Empirical Findings: Seven Network Stories

  • Jacob Torfing


Empirical studies of policy networks undertaken during the 1980s and early 1990s primarily focused on the impact of various patterns of network interaction in the formulation and implementation of policy within a range of different policy areas (Marin and Mayntz 1991; Marsh and Rhodes 1992). The implicit goals of such studies were to reveal that policy networks provided a viable alternative to traditional forms of governance through hierarchy or markets and that the institutional forms of governance networks had a decisive impact on the effectiveness of public policy and governance. With the widespread proliferation of governance networks, the demonstration of the effectiveness of various types of networks is no longer at the top of the agenda. New and important questions have come to the fore. Hence, a new, second generation of governance network research aims to address crucial questions about the sources of governance failure and the conditions for success; the attempts at influencing the functioning and performance of governance networks through various forms of metagovernance; and, last but not least, the democratic anchorage of governance networks and the possible trade-off between effectiveness and democracy. Comparative studies of the negotiated interaction among policy actors within different governance networks are important when attempting to answer these questions, since the goal is to uncover the different conditions and processes shaping the functioning, regulation and performance of governance networks.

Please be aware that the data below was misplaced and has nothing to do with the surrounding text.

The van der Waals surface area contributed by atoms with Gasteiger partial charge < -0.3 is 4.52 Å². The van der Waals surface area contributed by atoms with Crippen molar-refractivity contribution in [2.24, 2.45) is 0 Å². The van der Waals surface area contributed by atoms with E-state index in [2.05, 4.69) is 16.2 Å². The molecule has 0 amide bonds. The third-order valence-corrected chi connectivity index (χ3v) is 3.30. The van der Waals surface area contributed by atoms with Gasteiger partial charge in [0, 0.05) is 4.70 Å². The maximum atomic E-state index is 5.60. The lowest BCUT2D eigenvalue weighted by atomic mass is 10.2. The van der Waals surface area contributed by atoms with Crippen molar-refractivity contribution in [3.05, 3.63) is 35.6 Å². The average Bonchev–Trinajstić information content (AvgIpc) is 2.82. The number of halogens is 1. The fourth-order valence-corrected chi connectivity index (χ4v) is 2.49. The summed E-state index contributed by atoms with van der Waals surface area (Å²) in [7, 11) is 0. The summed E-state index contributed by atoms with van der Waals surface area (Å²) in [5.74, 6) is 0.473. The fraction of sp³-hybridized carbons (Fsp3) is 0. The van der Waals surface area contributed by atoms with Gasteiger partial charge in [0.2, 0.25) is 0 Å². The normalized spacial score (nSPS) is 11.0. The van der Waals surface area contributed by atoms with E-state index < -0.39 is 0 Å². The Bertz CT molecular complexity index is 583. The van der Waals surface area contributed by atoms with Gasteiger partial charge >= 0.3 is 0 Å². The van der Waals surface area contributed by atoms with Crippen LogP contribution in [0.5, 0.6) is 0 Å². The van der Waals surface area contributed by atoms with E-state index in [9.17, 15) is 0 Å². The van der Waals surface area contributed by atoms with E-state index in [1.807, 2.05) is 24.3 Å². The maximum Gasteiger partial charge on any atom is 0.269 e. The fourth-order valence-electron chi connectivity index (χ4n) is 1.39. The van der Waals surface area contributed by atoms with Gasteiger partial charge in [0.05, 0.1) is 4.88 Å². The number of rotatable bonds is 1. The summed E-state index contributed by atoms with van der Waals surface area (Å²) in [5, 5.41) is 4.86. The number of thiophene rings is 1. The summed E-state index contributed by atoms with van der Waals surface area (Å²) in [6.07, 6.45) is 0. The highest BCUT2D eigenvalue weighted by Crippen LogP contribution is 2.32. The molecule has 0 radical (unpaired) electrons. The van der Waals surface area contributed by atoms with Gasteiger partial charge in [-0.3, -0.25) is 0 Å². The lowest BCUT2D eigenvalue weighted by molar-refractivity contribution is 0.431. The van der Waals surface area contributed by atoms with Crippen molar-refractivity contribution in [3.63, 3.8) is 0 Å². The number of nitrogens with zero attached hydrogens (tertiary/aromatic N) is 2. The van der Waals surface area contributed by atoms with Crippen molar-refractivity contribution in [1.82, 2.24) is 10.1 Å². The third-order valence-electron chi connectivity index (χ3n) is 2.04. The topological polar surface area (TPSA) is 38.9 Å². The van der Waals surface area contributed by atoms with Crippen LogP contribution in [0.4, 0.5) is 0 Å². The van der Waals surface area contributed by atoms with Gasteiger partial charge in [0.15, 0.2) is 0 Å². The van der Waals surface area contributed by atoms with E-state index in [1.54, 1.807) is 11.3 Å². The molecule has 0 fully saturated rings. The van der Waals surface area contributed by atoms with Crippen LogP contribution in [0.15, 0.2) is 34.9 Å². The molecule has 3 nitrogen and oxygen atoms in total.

Social Partner Employment Policy Special Committee Governance Network Civil Society Actor 
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© Jacob Torfing 2007

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  • Jacob Torfing

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